This Disney Christmas special has been shown at 3pm every year on Christmas Eve since 1959 and Swedish Christmas celebrations are literally organised around the irate duck, known as Kalle Anka in Swedish. Innocent arguments such as “in my family we’ve always opened the gifts before Kalle – but in my family we’ve always opened them after Kalle” have been behind many a Swedish divorce.

11. Watch Ingmar Bergman

Bergman’s 1982 masterpiece Fanny and Alexander is an epic family tale set in the early 20th century, which kicks off with a scrumptiously extravagant Christmas julbord that has made Swedes feel inadequate ever since. It is around five hours long, but as a movie expert once told The Local, it is perhaps the only Bergman movie that all Swedes actually like without pretending. 

12. Bust a rhyme

A tradition that is increasingly dying out, but still observed by the traditionalists, is the Christmas gift poem. The gift-giver writes a couple of rhyming couplets on their presents, hinting at what’s hidden inside, which is then read out before opening it. This could be something like “I know you wanted Minecraft building blocks, instead here’s a pair of – – – – -.” We didn’t say it was Shakespeare.

13. Light an adventsljusstake

The four Advent candles are lit one by one each Sunday in the run-up to Christmas to symbolise the passage of the four weeks of Advent. Swedes also use the word to describe the triangular electric candlestick (usually seven candles) found in practically all windows in December. This is a tradition getting increasingly popular around the globe thanks to a certain Swedish furniture company. It gets very dark here in winter, so making use of all available sources of light is not a bad idea.

A Swedish Christmas candlestick. Photo: TT

14. Go to (or avoid) mellandagsrean

In the UK it’s known as the Boxing Day sales, the day when all stores drop their prices to their usual levels after having raised them just a few days earlier in the hope nobody would notice. In Sweden the big sale is named after the days between Christmas and New Year’s Eve, known as, because Swedes love their literal compound words, “the in-between days” (mellandagarna).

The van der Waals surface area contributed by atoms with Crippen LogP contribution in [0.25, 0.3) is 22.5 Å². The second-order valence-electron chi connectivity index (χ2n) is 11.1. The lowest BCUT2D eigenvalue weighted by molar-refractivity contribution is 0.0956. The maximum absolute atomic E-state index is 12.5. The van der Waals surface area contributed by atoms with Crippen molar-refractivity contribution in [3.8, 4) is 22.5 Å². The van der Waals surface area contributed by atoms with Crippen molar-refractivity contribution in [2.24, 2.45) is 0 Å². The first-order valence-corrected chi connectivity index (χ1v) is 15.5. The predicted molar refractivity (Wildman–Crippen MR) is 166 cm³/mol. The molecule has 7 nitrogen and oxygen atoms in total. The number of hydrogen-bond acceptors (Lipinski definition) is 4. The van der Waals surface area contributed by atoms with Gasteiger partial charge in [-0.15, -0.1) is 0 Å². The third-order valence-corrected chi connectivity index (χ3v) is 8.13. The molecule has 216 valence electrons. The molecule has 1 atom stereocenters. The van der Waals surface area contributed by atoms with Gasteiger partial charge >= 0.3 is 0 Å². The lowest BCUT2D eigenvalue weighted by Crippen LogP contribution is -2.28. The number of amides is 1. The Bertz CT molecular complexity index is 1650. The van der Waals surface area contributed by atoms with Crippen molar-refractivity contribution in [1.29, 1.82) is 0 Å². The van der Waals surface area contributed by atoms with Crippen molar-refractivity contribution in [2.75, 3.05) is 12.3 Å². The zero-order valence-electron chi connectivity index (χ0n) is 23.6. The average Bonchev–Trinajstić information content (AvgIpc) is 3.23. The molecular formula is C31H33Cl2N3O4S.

15. Celebrate Christmas much longer than anyone else

Most English-speaking countries mark the end of Christmastide on Twelfth Night. But Swedes can’t bear for all the fun to end, so they keep going until Twentieth Day Knut (Tjugondag Knut) on January 13th, 20 days after Christmas. The day is named after Danish prince Canute Lavard, who modern Swedes would not be able to pick out of a lineup.

16. Then plunder the Christmas tree

On Knut’s Day, a feast is traditionally held called julgransplundring (“Christmas tree plundering”), stripping the tree of its ornaments and throwing it out of the window onto the street. That clearly constitutes littering, so the tradition is increasingly being replaced by an adult member of the family driving to the recycling station and finding pine needles in the seats of their car for the rest of the year. 

For members


OPINION: Seven things that make Sweden magnificently different

As we gather for Midsummer, Sweden’s unofficial national day, here are seven things we should celebrate about the country that mark it out from the rest, says David Crouch.

OPINION: Seven things that make Sweden magnificently different

With Sweden preparing to abandon its final vestiges of neutrality to become a Nato member, many are asking whether the country is losing the features that have helped to make it distinctively different as a nation. As we gather for Midsummer – Sweden’s unofficial national day – here are seven things we should celebrate about our home that mark the country out from the rest:

1. Midsummer itself

Imagine having a national holiday that has all the cultural significance of Christmas in Europe or Eid in the Muslim world, but which takes place outside when the sun never sets. That, in a nutshell, is Midsummer – all the anticipation, ornament and tradition of a big religious festival, but without the religion and on a day that goes on and on forever. The whole country moves outdoors and mingles with family, friends and neighbours. It’s like an annual street-party with added singing, dancing, garlands and games.